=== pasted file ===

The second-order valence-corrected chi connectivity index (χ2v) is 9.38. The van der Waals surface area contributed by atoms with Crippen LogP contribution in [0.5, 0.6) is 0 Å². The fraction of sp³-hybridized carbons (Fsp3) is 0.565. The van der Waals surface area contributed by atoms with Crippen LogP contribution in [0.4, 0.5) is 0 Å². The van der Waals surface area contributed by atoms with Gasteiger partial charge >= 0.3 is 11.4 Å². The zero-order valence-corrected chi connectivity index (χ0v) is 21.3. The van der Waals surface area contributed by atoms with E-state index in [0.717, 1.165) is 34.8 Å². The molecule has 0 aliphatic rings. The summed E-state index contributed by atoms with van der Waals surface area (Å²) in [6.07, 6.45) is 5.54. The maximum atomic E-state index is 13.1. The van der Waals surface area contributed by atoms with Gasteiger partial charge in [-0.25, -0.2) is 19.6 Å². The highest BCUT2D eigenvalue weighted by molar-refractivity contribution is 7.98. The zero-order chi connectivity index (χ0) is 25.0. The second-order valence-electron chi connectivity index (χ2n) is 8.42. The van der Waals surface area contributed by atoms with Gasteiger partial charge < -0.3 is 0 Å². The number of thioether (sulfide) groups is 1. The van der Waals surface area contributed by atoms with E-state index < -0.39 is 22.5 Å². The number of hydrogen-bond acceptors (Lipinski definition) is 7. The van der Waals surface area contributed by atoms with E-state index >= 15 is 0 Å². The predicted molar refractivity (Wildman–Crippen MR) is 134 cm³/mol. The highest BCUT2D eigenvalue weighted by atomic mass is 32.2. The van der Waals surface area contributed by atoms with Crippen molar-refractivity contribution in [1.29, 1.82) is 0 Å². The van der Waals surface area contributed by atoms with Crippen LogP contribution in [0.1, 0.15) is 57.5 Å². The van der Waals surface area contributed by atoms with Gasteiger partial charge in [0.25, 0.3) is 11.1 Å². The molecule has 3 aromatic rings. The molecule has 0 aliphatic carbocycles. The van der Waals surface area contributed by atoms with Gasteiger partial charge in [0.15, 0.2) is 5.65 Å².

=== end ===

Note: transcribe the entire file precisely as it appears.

The second-order valence-corrected chi connectivity index (χ2v) is 9.38. The van der Waals surface area contributed by atoms with Crippen LogP contribution in [0.5, 0.6) is 0 Å². The fraction of sp³-hybridized carbons (Fsp3) is 0.565. The van der Waals surface area contributed by atoms with Crippen LogP contribution in [0.4, 0.5) is 0 Å². The van der Waals surface area contributed by atoms with Gasteiger partial charge >= 0.3 is 11.4 Å². The zero-order valence-corrected chi connectivity index (χ0v) is 21.3. The van der Waals surface area contributed by atoms with E-state index in [0.717, 1.165) is 34.8 Å². The molecule has 0 aliphatic rings. The summed E-state index contributed by atoms with van der Waals surface area (Å²) in [6.07, 6.45) is 5.54. The maximum atomic E-state index is 13.1. The van der Waals surface area contributed by atoms with Gasteiger partial charge in [-0.25, -0.2) is 19.6 Å². The highest BCUT2D eigenvalue weighted by molar-refractivity contribution is 7.98. The zero-order chi connectivity index (χ0) is 25.0. The second-order valence-electron chi connectivity index (χ2n) is 8.42. The van der Waals surface area contributed by atoms with Gasteiger partial charge < -0.3 is 0 Å². The number of thioether (sulfide) groups is 1. The van der Waals surface area contributed by atoms with E-state index < -0.39 is 22.5 Å². The number of hydrogen-bond acceptors (Lipinski definition) is 7. The van der Waals surface area contributed by atoms with E-state index >= 15 is 0 Å². The predicted molar refractivity (Wildman–Crippen MR) is 134 cm³/mol. The highest BCUT2D eigenvalue weighted by atomic mass is 32.2. The van der Waals surface area contributed by atoms with Crippen molar-refractivity contribution in [1.29, 1.82) is 0 Å². The van der Waals surface area contributed by atoms with Crippen LogP contribution in [0.1, 0.15) is 57.5 Å². The van der Waals surface area contributed by atoms with Gasteiger partial charge in [0.25, 0.3) is 11.1 Å². The molecule has 3 aromatic rings. The molecule has 0 aliphatic carbocycles. The van der Waals surface area contributed by atoms with Gasteiger partial charge in [0.15, 0.2) is 5.65 Å².